What is ironic about Lady Macbeth's state of mind in Macbeth, act 5, scene 1?

Expert Answers

An illustration of the letter 'A' in a speech bubbles

Understanding the irony in this scene is dependent on reflecting on Lady Macbeth's state of mind in the earlier scenes in the play. In act 1, scene 7, Macbeth begins to doubt the plans the duo have concocted against Duncan, and it is his wife who convinces him to move forward. Lady Macbeth is unwavering and resolute in her courage and evil convictions, telling her husband,

Wouldst thou have that
Which thou esteem’st the ornament of life,
And live a coward in thine own esteem,
Letting “I dare not” wait upon “I would, ”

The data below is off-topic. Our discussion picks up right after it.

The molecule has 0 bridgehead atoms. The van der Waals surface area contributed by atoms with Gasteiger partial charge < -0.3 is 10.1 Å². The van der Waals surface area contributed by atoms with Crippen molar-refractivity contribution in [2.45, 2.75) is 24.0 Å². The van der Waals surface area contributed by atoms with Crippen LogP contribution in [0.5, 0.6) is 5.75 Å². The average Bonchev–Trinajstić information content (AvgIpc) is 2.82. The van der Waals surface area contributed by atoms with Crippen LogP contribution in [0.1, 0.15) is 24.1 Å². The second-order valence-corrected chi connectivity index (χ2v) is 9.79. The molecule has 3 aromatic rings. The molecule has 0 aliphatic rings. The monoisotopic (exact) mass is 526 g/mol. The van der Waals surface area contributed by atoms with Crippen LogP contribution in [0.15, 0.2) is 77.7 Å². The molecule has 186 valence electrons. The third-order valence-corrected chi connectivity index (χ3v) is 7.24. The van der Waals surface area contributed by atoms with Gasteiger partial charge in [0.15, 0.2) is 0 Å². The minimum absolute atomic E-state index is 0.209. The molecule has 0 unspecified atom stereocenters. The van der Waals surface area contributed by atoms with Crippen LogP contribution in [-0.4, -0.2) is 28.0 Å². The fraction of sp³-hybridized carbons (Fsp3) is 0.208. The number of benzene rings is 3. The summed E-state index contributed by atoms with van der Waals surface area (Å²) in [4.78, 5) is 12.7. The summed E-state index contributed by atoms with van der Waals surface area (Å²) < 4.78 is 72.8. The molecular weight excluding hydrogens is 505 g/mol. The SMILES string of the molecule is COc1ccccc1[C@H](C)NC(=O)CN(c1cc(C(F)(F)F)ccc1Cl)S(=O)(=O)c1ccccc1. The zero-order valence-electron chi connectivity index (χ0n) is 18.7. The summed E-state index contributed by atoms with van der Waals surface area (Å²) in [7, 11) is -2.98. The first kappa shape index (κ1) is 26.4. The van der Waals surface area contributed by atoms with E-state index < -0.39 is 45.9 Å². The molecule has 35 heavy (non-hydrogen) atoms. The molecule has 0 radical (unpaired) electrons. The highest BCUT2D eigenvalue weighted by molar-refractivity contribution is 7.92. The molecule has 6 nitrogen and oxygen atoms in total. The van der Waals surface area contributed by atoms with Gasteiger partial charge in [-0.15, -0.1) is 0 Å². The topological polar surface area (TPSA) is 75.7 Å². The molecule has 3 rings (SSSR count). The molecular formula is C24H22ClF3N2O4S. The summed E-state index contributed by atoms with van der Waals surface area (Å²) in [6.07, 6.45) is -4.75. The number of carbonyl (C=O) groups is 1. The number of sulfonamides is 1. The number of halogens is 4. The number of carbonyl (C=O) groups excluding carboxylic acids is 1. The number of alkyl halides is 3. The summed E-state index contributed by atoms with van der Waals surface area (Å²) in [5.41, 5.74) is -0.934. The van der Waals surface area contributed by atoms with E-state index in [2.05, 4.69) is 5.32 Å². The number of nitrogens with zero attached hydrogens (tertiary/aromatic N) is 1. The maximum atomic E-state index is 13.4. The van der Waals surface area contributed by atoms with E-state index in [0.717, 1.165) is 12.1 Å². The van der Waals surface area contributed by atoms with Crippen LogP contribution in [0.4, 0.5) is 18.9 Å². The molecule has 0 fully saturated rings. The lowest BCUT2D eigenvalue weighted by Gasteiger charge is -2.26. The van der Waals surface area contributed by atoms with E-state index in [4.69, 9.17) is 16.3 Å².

Like the poor cat i’ th’ adage? (I.vii.44-48)

She then provides a chilling image of the depth of her own resolve, telling her husband that if she had given her word, she would rip a nursing infant from her breast and "dash the brains out." In this characterization of Lady Macbeth, there is no room for a wavering or guilty spirit.

By act 5, however, Lady Macbeth has ironically become the representation of what she vowed she could never be. Her guilt plagues her, stealing her...

(The entire section contains 3 answers and 963 words.)

Unlock This Answer Now

Start your 48-hour free trial to unlock this answer and thousands more. Enjoy eNotes ad-free and cancel anytime.

Start your 48-Hour Free Trial
Last Updated by eNotes Editorial on